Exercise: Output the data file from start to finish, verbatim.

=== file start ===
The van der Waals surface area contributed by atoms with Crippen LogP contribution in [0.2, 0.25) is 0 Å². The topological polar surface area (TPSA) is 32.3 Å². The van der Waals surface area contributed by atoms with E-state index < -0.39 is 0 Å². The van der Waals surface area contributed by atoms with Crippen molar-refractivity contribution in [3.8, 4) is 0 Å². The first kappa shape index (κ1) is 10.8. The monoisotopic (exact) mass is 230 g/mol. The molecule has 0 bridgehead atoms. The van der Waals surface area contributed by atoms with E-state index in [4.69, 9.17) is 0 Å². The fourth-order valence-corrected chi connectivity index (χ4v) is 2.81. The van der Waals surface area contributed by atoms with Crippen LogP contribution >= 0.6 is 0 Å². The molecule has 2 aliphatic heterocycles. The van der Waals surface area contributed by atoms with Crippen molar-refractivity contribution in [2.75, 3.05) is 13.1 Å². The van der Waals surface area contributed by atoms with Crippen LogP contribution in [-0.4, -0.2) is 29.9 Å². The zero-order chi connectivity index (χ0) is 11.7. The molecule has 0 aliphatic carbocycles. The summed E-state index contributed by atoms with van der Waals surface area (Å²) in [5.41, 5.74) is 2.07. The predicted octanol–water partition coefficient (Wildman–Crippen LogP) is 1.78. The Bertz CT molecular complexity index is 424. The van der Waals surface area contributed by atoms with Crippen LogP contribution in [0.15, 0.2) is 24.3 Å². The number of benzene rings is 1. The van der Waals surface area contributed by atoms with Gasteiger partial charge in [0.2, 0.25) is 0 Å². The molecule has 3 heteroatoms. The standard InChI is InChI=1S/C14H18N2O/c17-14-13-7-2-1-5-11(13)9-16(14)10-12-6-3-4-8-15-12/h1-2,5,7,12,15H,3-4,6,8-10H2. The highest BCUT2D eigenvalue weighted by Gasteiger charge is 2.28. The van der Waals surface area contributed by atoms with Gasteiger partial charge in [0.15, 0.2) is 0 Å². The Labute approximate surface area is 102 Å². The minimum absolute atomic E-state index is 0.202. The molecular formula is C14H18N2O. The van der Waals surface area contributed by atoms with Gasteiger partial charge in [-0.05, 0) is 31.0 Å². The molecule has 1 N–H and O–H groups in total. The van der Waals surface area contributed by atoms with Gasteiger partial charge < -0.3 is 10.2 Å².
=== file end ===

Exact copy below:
The van der Waals surface area contributed by atoms with Crippen LogP contribution in [0.2, 0.25) is 0 Å². The topological polar surface area (TPSA) is 32.3 Å². The van der Waals surface area contributed by atoms with E-state index < -0.39 is 0 Å². The van der Waals surface area contributed by atoms with Crippen molar-refractivity contribution in [3.8, 4) is 0 Å². The first kappa shape index (κ1) is 10.8. The monoisotopic (exact) mass is 230 g/mol. The molecule has 0 bridgehead atoms. The van der Waals surface area contributed by atoms with E-state index in [4.69, 9.17) is 0 Å². The fourth-order valence-corrected chi connectivity index (χ4v) is 2.81. The van der Waals surface area contributed by atoms with Crippen LogP contribution >= 0.6 is 0 Å². The molecule has 2 aliphatic heterocycles. The van der Waals surface area contributed by atoms with Crippen molar-refractivity contribution in [2.75, 3.05) is 13.1 Å². The van der Waals surface area contributed by atoms with Crippen LogP contribution in [-0.4, -0.2) is 29.9 Å². The zero-order chi connectivity index (χ0) is 11.7. The molecule has 0 aliphatic carbocycles. The summed E-state index contributed by atoms with van der Waals surface area (Å²) in [5.41, 5.74) is 2.07. The predicted octanol–water partition coefficient (Wildman–Crippen LogP) is 1.78. The Bertz CT molecular complexity index is 424. The van der Waals surface area contributed by atoms with Crippen LogP contribution in [0.15, 0.2) is 24.3 Å². The number of benzene rings is 1. The van der Waals surface area contributed by atoms with Gasteiger partial charge in [0.2, 0.25) is 0 Å². The molecule has 3 heteroatoms. The standard InChI is InChI=1S/C14H18N2O/c17-14-13-7-2-1-5-11(13)9-16(14)10-12-6-3-4-8-15-12/h1-2,5,7,12,15H,3-4,6,8-10H2. The highest BCUT2D eigenvalue weighted by Gasteiger charge is 2.28. The van der Waals surface area contributed by atoms with Gasteiger partial charge in [0.15, 0.2) is 0 Å². The Labute approximate surface area is 102 Å². The minimum absolute atomic E-state index is 0.202. The molecular formula is C14H18N2O. The van der Waals surface area contributed by atoms with Gasteiger partial charge in [-0.05, 0) is 31.0 Å². The molecule has 1 N–H and O–H groups in total. The van der Waals surface area contributed by atoms with Gasteiger partial charge < -0.3 is 10.2 Å².